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In a new report released by the Council of Canadian Academies’ Expert Panel on Climate Change Risks and Adaptation Potential (with the refreshingly prosaic title “Canada’s Top Climate Change Risks,”) the authors highlight twelve major climate change risks affecting Canada. While all twelve of the identified risks have a relationship with Canada’s national security in one form or another, two stand out in that context: Geopolitical Dynamics and Physical Infrastructure. From Table 2.1. on Page 11 of the report: (more…)
The Canadian Government’s Global Affairs Canada (a department that includes the country’s foreign affairs, trade and development ministers), held a conference yesterday on “Climate Change and Security: Fragile States.” The conference included a presentation by the Center for Climate & Security’s Senior Fellow for International Affairs, Shiloh Fetzek, as well an address by the Canadian Minister of Foreign Affairs, Stéphane Dion (see below). See Minister Dion’s full remarks here. This address and conference, explicitly focused on the links between climate change and state fragility, follows on the heels of a recent bi-lateral agreement between the United States and Canada to expand cooperation on matters of climate and security.
For a nuanced look at climate and security as it relates to the Arctic and Canada, also see this interview with Dr. Chad Briggs produced by adelphi. (more…)
President Obama and Prime Minister Trudeau issued a U.S.-Canada Joint Statement on Climate, Energy, and Arctic Leadership today. The statement clearly recognizes the links between climate change, state fragility, and national security. The leaders both agreed to continue to cooperate internationally to address these challenges throughout their defense, diplomacy and development policies and specifically through the G7. Importantly, this bi-lateral agreement reinforces the multi-lateral commitment at the G7 to more deeply address the intersection of climate change and state fragility. The text from the agreement reads: (more…)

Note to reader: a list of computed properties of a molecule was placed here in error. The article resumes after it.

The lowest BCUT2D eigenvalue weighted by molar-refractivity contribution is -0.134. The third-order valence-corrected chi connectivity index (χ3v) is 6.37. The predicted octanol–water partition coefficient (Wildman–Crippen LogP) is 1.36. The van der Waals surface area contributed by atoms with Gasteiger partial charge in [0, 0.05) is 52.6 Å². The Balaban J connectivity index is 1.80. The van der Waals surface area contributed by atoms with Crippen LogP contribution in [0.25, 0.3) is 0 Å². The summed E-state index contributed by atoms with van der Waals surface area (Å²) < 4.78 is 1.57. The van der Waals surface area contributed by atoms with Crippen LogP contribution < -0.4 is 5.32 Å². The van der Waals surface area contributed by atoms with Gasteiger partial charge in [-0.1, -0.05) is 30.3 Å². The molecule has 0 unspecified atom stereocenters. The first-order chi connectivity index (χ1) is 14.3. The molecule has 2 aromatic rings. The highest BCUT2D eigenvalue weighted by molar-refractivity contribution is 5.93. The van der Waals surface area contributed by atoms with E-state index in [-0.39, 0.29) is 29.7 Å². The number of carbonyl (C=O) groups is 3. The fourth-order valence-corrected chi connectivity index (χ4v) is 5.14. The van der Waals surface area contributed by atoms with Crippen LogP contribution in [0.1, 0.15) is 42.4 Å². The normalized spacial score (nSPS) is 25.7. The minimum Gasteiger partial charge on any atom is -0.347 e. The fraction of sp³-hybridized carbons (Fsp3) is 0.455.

The American Security Project (ASP) has just released an updated version of its Global Security Defense Index on Climate Change, which examines how national security establishments across the globe view (and address) climate change. The update hones in on a handful of specific countries, including Bangladesh, Brazil, Canada, China, Guyana, India, South Korea, and the United Kingdom. Here is a description of the index, and update ,from the ASP website: (more…)
Extreme weather events are making headlines around the world. ReliefWeb’s global disaster map shows over 2,000 ongoing disaster events. Not showed on the map is the political fallout that often plagues governments that inadequately prepare for, or respond to, these disasters. Though such political consequences are nothing new (see here for more on “disaster politics”), as extreme weather events increase in frequency and intensity, it is quite possible that political volatility could also increase in frequency and intensity. Below is a sampling from around the world of governments currently dancing with disasters. (more…)
Secretary Clinton is touring the Arctic Circle, signalling how important this region is becoming to the United States as ice melts, and sea lanes open up. Commenting on her visit, she stated: “many of the predictions about warming in the Arctic are being surpassed by the actual data.” “That was not necessarily surprising but sobering…” (more…)
Last week, C2ES released a report titled Climate Change & International Security: The Arctic as a Bellwether. The report highlights the role that climate change in the Arctic plays in shaping the geopolitics of the post-Cold War world. The authors note that climatic shifts and subsequent shifts in the geopolitics of the Arctic demonstrate the importance of the linkages between climate change, energy security and economic stability. (more…)